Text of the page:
How to Regulate 3-D Printed Guns

There are steps Congress can take to (sort of) stay ahead of the gun curve.

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A 3-D printer similar to this one was used to create the world's first 3-D printed gun.

I spent considerable time today wading through Thomas Jefferson's letters in an attempt to discern what he would say about the latest complexity to hit the gun control debate: the 3-D printing of guns.

Earlier this week Forbes published an article "Meet 'The Liberator': Test Firing the World's First Fully 3-d Printed Gun." The piece discussed Cody Wilson and his non-profit Defense Distribution. Wilson, a self-described radical libertarian and anarchist, fabricated the gun with a sophisticated 3-D printer and published its blueprints on his website. Over 100,000 people downloaded the document before the State Department forced him to remove it.

Jefferson's writings don't provide much guidance. On the one hand, he promoted 2nd Amendment rights and encouraged technological innovation with limited government regulation. But on the other, he argued that inventors should be held accountable when their creations bring about unexpected dangers.

[See a collection of political cartoons on gun control and gun rights.]

The Liberator represents the latest example of the unexpected dangers of digital technology: dangers that range from domestic drone usage and abuses of data privacy to smart-phone geo-tracking and cyberwarfare. There's no substantive legislative framework to deal with these issues; just a hodge-podge of vague laws that focus on small parts of the larger problem.

The regulation of 3-D printed guns ostensibly falls under the Undetectable Firearms Act of 1988, a law that makes the manufacture, distribution and importation of guns undetectable by x-ray equipment a federal offense. Congress renewed the act in 2003, but it will expire at the end of this year.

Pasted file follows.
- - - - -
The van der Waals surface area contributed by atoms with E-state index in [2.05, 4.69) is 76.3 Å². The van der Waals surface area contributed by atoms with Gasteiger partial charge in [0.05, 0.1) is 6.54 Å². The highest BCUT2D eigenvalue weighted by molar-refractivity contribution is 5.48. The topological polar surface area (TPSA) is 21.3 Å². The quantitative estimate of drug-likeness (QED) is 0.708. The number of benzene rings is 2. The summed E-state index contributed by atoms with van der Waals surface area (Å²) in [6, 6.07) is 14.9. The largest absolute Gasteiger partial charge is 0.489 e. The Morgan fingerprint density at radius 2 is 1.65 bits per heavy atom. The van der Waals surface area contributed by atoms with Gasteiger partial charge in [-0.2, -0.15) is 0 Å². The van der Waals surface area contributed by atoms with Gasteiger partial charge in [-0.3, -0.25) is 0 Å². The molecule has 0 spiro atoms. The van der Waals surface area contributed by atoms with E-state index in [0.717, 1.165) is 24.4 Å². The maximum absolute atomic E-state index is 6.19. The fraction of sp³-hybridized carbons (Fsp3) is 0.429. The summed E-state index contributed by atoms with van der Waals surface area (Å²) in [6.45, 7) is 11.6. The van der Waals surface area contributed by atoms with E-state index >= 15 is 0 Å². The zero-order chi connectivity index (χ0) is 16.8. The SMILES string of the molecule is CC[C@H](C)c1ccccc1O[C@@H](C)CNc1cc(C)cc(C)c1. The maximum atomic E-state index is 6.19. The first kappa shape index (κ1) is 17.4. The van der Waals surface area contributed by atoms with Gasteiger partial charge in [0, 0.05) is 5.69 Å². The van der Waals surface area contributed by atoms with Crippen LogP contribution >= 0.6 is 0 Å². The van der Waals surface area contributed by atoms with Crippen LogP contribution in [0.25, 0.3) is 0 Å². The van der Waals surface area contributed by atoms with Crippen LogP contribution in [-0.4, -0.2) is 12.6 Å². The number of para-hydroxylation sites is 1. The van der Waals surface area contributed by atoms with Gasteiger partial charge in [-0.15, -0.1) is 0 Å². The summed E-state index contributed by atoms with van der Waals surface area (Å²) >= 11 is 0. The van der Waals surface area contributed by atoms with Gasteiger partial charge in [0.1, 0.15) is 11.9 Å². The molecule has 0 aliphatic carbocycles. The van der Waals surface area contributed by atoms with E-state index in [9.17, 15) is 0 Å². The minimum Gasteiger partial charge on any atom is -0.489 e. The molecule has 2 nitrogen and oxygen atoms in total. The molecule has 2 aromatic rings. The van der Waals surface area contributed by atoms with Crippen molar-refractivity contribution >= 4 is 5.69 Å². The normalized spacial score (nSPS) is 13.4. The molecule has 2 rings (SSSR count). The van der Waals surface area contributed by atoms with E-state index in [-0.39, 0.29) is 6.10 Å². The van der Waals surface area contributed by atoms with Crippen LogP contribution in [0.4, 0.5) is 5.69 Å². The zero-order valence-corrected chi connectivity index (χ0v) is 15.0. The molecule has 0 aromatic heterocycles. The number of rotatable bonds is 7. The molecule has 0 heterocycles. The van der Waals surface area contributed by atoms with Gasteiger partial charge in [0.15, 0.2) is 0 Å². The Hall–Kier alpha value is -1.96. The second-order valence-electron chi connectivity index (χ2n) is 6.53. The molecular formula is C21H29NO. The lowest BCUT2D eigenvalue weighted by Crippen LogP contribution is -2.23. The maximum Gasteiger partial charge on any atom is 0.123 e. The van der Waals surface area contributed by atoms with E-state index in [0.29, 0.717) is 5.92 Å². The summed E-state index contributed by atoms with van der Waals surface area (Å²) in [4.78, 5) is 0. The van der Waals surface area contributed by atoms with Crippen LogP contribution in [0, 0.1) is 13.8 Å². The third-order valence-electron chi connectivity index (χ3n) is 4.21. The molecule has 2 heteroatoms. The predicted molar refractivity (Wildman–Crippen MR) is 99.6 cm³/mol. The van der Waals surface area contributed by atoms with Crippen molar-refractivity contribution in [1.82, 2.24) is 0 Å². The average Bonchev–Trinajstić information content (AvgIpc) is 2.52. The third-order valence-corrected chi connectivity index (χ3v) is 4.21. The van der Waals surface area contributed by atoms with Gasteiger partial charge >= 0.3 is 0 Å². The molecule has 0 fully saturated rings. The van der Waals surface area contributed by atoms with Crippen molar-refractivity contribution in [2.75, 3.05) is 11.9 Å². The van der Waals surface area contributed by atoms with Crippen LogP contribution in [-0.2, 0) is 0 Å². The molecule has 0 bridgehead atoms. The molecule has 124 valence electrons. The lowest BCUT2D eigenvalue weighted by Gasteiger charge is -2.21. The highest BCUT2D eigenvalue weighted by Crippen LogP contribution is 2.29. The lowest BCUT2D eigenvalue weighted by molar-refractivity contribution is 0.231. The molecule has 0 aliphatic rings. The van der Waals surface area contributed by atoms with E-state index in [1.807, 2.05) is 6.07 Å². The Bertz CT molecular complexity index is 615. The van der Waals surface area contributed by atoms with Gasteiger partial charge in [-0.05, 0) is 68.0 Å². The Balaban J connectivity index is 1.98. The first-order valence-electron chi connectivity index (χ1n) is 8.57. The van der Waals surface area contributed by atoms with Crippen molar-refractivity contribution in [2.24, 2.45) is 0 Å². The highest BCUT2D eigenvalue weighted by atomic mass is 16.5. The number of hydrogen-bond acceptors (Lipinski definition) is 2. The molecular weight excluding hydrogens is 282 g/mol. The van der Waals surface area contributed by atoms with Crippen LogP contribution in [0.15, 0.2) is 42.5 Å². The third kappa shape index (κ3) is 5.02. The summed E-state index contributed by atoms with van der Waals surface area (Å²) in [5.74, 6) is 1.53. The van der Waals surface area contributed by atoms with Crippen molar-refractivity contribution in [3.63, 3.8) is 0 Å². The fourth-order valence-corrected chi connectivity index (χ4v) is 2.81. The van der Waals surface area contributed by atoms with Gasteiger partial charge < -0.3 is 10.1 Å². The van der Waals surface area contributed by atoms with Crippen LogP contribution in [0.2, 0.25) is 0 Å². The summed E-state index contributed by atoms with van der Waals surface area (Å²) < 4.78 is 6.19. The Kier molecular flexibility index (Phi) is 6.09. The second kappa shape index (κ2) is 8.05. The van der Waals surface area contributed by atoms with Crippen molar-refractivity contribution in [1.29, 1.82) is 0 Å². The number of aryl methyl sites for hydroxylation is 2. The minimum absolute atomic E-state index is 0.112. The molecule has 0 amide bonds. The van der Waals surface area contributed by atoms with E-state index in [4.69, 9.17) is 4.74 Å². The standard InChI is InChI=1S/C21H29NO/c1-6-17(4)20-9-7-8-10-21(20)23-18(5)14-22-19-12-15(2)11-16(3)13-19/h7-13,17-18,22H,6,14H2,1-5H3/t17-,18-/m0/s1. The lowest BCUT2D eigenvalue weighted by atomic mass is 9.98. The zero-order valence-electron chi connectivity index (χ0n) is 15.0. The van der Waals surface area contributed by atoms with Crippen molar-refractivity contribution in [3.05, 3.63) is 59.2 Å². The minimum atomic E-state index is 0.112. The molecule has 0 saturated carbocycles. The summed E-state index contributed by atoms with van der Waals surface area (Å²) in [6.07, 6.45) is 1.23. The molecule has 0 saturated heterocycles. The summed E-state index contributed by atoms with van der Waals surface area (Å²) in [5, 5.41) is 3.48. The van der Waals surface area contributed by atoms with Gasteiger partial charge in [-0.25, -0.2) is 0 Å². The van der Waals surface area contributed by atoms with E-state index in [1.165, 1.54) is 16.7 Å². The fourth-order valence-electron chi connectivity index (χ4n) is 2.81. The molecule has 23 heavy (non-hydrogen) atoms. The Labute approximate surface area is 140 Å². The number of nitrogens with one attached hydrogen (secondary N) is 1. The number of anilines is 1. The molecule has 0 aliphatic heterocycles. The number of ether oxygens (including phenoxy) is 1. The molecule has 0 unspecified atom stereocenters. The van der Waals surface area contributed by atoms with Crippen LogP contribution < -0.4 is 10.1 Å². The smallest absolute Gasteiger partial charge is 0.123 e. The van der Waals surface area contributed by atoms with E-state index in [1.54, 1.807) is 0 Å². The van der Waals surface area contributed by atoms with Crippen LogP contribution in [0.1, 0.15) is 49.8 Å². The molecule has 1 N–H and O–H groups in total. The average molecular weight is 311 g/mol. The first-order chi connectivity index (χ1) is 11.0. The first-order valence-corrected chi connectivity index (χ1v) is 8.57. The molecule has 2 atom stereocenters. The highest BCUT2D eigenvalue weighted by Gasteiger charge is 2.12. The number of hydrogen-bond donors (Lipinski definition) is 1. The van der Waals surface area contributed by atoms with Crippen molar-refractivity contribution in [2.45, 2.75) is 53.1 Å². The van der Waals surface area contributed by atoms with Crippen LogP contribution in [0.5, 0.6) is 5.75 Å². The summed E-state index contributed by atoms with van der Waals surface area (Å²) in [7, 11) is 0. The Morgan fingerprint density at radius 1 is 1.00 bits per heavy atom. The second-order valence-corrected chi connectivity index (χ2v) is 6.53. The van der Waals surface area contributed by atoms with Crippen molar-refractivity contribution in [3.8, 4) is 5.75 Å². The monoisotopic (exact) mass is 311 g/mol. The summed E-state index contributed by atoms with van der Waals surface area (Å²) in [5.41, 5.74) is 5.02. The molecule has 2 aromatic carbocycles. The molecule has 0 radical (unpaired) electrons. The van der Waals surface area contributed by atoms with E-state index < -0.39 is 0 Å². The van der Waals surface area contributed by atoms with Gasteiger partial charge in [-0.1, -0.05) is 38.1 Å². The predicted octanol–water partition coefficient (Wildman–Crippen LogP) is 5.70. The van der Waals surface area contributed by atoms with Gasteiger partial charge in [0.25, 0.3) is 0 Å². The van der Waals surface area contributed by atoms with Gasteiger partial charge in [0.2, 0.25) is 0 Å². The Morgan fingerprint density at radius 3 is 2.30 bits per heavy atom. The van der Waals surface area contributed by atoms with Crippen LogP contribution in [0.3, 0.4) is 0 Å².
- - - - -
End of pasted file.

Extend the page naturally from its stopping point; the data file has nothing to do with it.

Senator Chuck Schumer, D-N.Y., has called for its renewal, and a bill modernizing the law has been circulating through the House for the past several months. But neither of these proposals is likely to materialize into law. Last month's failed attempt by the Senate to pass universal background checks died on the vine, and President Obama's larger push to revamp gun control laws has lost steam.

[See Photos: Guns in America]

However, Congress should show courage and, at the very least, renew this act. Allowing individuals to 3-D print guns represents a public safety hazard and a national security issue. The process could exacerbate the illegal gun trade, give unlawful individuals access to weapons, and provide terrorists with an undetectable means to threaten the safety of air travelers. We should not have to wait until someone uses a weapon of this kind to commit a crime with such high-visibility as the Boston Marathon bombing or the Aurora shooting.

Congress should also have a larger conversation about developing a comprehensive public policy that reasonably regulates the dark side of digital technology. This conversation may very well determine that the digital world is far too large and complex to regulate, but it's certainly a discussion that should be had.

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